I’ve had trouble finding good simple charts of spread triads. Rick Beato did a great video on them recently, but I had trouble finding a simple reference for spread triads in his book (which I’d highly recommend here, as it is freakishly comprehensive). I figured it was worth working out my own reference to share on Pedal On. Here are the major spread triads with their bass note on the lowest string. They aren’t all easy to play, but they sound great. I’ll work across the strings and then into minor and maybe beyond.
Truefire has become an indispensable resource for me in the past couple of years. The quality of material on the site coupled with the reasonable cost of courses make it a no brainer if you’re looking to make consistent progress in your playing. Their Guitar Lab: Triads course inspired me to map out triads up and down the neck along with extensions in each position, some of which you already see here. Bruce Arnold’s Guitar Physiology course has noticeably helped to me keep my wrist and hand in healthier shape than it used to be, something that will pay dividends for years to come.
I picked up about 10 classes worth of new material in their holiday sale (for barely more than $100, you can see them all below). There’s nowhere else that I know of to get this level of instruction without paying a lot more or working with a top notch teacher in person. I’ve actually taken a couple lessons with both Jon Finn (Improv Target Practice) and Jeff McErlain (Soloing the Changes), and I don’t think my recent purchase even covers an hour of of their time.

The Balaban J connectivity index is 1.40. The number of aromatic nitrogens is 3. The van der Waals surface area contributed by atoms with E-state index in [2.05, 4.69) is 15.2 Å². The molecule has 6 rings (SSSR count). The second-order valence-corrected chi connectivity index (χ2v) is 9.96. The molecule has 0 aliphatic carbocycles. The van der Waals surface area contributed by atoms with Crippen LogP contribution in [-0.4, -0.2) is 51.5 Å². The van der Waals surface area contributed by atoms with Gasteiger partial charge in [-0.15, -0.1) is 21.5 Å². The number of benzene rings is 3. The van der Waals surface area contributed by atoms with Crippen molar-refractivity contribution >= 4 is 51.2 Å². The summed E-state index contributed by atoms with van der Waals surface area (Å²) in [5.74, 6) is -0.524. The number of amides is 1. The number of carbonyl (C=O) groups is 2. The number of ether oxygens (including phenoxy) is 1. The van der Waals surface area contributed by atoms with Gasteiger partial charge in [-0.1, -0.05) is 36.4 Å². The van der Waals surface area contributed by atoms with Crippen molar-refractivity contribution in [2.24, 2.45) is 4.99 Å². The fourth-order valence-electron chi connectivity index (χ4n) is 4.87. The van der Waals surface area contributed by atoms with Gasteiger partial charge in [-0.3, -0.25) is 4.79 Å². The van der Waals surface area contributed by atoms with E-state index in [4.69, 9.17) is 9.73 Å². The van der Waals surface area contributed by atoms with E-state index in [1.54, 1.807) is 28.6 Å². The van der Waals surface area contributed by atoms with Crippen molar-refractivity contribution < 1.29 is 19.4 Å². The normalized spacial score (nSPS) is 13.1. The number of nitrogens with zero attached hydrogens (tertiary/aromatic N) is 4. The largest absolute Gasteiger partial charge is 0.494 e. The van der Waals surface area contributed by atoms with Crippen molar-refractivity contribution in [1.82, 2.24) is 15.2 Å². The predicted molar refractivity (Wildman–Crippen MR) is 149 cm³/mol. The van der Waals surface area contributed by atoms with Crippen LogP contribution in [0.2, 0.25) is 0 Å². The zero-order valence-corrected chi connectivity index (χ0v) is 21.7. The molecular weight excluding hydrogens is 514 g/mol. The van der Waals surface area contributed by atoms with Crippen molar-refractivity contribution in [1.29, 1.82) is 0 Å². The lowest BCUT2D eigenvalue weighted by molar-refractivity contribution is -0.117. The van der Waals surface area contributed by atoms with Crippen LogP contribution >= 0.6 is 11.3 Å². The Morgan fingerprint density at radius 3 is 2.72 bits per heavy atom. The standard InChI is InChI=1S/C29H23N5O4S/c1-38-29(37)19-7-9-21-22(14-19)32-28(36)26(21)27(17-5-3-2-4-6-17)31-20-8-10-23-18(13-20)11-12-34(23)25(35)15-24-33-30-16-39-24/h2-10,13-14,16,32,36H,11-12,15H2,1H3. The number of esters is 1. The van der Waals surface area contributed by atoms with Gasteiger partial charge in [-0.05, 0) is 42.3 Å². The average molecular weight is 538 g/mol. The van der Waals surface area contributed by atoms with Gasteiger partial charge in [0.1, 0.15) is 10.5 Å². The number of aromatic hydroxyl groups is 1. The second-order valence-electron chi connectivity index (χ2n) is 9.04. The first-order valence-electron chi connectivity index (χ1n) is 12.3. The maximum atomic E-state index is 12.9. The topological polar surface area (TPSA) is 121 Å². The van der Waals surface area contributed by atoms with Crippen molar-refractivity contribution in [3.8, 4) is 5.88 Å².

Here’s a link to a tool I run from my personal page. It allows you to pick a home key (Major/Ionean) and see everything I could come up with that qualifies as an interesting substitution or borrowed chord. I’m sure there will be more to add down the line, but I’ve barely scratched the surface of putting these into practice.
Dominant triads can be put together by dropping the root or the fifth, assuming you have a root from a bassline or keyboard. I don’t use a ton of dominant chords, but I think its another tool I personally need to beef up. Here’s the top three strings:
This particular shape of the minor 7 is one of my favorites. It’s easily movable and removes the extra 5th from the typical barre chord, which leaves more space for the rest of a track without sacrificing complexity.
I’ve always found Phrygian difficult to use, but using the characteristic flat second in the context of a minor arpeggio rounds off some of the edges. These tend to look a bit scale-like, but really you find the main pinky-ring-index motion up the core of the arpeggio remains the same, and you just have the extra ♭2 to color the sound.